It’s likely that, at some point in your career, you’ll be asked to create and present a professional presentation. To help you practise these skills, you may be lucky enough to create a presentation as one of your assessments. You may be asked to create a PowerPoint, and even add audio of you presenting it. As with any assessment, you should look carefully at the assessment task and resources before you plan and create your presentation.
Step 1: Your first step when you’re given any kind of assessment is always the same. Before you get started, you will analyse the assessment task and create a plan. Visit our Assessment Planning page for more information.
Step 2: Your next step is to research your assessment. Visit our Research page for more information.
Step 3: Once you have planned and researched your presentation, you can get started.
You are expected to incorporate course content and research into your presentations as evidence to support your ideas.
Here’s an example that works through the steps to help you integrate course content into your presentations.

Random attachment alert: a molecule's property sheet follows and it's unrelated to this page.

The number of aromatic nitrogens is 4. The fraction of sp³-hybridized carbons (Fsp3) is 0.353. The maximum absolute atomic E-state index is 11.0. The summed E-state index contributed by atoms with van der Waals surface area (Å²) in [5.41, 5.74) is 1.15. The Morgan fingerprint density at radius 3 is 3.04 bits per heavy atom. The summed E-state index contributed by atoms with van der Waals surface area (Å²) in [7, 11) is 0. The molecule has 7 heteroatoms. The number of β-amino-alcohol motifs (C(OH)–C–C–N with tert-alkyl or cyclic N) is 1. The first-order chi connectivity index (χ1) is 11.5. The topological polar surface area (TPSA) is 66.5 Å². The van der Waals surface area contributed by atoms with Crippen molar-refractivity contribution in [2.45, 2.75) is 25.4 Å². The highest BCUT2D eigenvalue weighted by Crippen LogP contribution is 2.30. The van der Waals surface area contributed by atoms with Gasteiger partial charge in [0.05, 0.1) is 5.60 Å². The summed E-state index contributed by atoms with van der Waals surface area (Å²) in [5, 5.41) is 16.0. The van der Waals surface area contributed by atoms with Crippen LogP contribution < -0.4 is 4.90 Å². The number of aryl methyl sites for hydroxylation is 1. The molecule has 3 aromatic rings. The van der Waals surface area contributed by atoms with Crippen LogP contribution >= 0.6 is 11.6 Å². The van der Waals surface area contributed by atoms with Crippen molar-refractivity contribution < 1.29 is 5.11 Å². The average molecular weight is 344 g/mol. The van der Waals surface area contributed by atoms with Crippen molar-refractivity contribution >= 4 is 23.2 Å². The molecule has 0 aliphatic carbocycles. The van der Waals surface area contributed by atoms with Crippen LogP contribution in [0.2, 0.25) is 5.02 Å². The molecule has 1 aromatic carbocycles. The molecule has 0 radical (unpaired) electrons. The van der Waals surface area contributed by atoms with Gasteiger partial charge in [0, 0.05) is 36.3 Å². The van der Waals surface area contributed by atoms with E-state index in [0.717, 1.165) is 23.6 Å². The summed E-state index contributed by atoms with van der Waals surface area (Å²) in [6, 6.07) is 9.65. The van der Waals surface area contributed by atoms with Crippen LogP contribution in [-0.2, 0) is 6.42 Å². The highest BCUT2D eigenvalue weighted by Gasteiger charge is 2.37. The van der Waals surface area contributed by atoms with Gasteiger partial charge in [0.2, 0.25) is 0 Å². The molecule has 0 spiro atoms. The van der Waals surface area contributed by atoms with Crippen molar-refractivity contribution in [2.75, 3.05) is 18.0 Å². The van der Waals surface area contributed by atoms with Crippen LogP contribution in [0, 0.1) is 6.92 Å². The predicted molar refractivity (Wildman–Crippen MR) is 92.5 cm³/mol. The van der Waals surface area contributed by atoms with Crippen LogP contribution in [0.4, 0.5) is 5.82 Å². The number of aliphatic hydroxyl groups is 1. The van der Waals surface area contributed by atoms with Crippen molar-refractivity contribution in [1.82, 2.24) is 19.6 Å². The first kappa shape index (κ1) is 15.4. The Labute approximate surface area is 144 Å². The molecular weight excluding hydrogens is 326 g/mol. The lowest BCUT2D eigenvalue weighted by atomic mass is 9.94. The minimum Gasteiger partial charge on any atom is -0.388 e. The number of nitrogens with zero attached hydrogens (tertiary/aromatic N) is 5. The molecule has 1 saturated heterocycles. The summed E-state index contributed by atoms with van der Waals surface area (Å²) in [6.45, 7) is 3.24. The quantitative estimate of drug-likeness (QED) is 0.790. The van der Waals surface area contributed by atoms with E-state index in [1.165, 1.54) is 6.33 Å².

Step 1: Read the assessment question carefully and check the marking rubric so you know what your facilitator is looking for. We’ll work with a sample assessment question:
Sample Assessment: Holly Parata just got a job as the team leader of the paint section at her local hardware store. Knowing what she does about team formation, Holly realises that her team is not performing as it should be. Holly‘s manager has asked her to create a 10 slide PowerPoint to present in her next team meeting. She has been asked to:
Step 2: Go to your course and find the section of the course that the assessment is referring to. This may be mentioned in the task itself, or you may need to go into the course and find the relevant section.
In this case, you’re looking for key words such as team formation.
Step 3: Re-read or skim the course section and find the information you need to answer the question. For this example, let’s pretend you’ve found some information about team formation by an academic called Jane Buckler.
Step 4: You are now ready to apply Buckler’s model into your presentation. Here’s an example of how you may do it.